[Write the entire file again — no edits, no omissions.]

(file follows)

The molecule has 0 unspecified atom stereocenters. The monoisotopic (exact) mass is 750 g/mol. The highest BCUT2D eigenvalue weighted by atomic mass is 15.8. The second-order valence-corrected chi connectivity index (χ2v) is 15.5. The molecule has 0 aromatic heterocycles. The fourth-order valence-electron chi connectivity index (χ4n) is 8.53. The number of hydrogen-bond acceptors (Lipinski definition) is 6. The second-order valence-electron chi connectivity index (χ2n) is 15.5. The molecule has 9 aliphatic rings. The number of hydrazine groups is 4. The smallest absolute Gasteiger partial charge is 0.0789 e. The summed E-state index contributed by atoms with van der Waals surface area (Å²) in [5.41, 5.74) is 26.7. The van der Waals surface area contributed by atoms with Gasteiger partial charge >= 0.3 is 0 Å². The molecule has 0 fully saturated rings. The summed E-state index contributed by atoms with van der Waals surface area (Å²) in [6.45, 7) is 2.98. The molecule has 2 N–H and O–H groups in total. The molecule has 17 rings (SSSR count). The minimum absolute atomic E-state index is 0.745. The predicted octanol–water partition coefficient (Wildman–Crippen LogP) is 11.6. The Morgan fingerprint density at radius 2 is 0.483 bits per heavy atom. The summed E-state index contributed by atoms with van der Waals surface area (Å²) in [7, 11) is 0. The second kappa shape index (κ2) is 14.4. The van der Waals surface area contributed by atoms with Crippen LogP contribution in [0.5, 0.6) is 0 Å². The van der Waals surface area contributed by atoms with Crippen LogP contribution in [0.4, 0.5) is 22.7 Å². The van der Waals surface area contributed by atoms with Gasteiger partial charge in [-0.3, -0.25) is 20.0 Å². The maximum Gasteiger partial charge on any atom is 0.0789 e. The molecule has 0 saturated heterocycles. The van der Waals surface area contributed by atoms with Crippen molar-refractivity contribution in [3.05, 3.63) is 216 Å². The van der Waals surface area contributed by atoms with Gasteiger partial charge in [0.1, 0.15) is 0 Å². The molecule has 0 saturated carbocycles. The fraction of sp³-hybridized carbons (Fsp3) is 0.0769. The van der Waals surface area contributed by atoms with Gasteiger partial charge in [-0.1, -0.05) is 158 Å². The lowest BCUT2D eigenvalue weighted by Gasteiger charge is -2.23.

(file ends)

The molecule has 0 unspecified atom stereocenters. The monoisotopic (exact) mass is 750 g/mol. The highest BCUT2D eigenvalue weighted by atomic mass is 15.8. The second-order valence-corrected chi connectivity index (χ2v) is 15.5. The molecule has 0 aromatic heterocycles. The fourth-order valence-electron chi connectivity index (χ4n) is 8.53. The number of hydrogen-bond acceptors (Lipinski definition) is 6. The second-order valence-electron chi connectivity index (χ2n) is 15.5. The molecule has 9 aliphatic rings. The number of hydrazine groups is 4. The smallest absolute Gasteiger partial charge is 0.0789 e. The summed E-state index contributed by atoms with van der Waals surface area (Å²) in [5.41, 5.74) is 26.7. The van der Waals surface area contributed by atoms with Gasteiger partial charge >= 0.3 is 0 Å². The molecule has 0 fully saturated rings. The summed E-state index contributed by atoms with van der Waals surface area (Å²) in [6.45, 7) is 2.98. The molecule has 2 N–H and O–H groups in total. The molecule has 17 rings (SSSR count). The minimum absolute atomic E-state index is 0.745. The predicted octanol–water partition coefficient (Wildman–Crippen LogP) is 11.6. The Morgan fingerprint density at radius 2 is 0.483 bits per heavy atom. The summed E-state index contributed by atoms with van der Waals surface area (Å²) in [7, 11) is 0. The second kappa shape index (κ2) is 14.4. The van der Waals surface area contributed by atoms with Crippen LogP contribution in [0.5, 0.6) is 0 Å². The van der Waals surface area contributed by atoms with Crippen LogP contribution in [0.4, 0.5) is 22.7 Å². The van der Waals surface area contributed by atoms with Gasteiger partial charge in [-0.3, -0.25) is 20.0 Å². The maximum Gasteiger partial charge on any atom is 0.0789 e. The molecule has 0 saturated heterocycles. The van der Waals surface area contributed by atoms with Crippen molar-refractivity contribution in [3.05, 3.63) is 216 Å². The van der Waals surface area contributed by atoms with Gasteiger partial charge in [0.1, 0.15) is 0 Å². The molecule has 0 saturated carbocycles. The fraction of sp³-hybridized carbons (Fsp3) is 0.0769. The van der Waals surface area contributed by atoms with Gasteiger partial charge in [-0.1, -0.05) is 158 Å². The lowest BCUT2D eigenvalue weighted by Gasteiger charge is -2.23.